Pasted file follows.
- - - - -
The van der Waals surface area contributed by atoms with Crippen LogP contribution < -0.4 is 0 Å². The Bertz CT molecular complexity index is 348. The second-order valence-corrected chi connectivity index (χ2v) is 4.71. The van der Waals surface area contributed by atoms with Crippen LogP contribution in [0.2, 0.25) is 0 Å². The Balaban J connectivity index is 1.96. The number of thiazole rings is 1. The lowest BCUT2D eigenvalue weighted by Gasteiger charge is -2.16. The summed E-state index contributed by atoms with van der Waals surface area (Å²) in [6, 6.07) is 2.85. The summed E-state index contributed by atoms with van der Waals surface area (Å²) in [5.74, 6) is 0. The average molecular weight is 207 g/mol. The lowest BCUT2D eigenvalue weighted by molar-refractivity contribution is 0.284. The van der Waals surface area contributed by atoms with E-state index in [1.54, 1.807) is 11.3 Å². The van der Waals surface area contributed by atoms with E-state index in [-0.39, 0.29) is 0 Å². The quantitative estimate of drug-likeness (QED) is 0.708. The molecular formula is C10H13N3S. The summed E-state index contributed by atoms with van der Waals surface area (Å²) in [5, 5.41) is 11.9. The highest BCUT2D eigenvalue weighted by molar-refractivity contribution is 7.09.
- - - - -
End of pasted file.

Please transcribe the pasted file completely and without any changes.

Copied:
The van der Waals surface area contributed by atoms with Crippen LogP contribution < -0.4 is 0 Å². The Bertz CT molecular complexity index is 348. The second-order valence-corrected chi connectivity index (χ2v) is 4.71. The van der Waals surface area contributed by atoms with Crippen LogP contribution in [0.2, 0.25) is 0 Å². The Balaban J connectivity index is 1.96. The number of thiazole rings is 1. The lowest BCUT2D eigenvalue weighted by Gasteiger charge is -2.16. The summed E-state index contributed by atoms with van der Waals surface area (Å²) in [6, 6.07) is 2.85. The summed E-state index contributed by atoms with van der Waals surface area (Å²) in [5.74, 6) is 0. The average molecular weight is 207 g/mol. The lowest BCUT2D eigenvalue weighted by molar-refractivity contribution is 0.284. The van der Waals surface area contributed by atoms with E-state index in [1.54, 1.807) is 11.3 Å². The van der Waals surface area contributed by atoms with E-state index in [-0.39, 0.29) is 0 Å². The quantitative estimate of drug-likeness (QED) is 0.708. The molecular formula is C10H13N3S. The summed E-state index contributed by atoms with van der Waals surface area (Å²) in [5, 5.41) is 11.9. The highest BCUT2D eigenvalue weighted by molar-refractivity contribution is 7.09.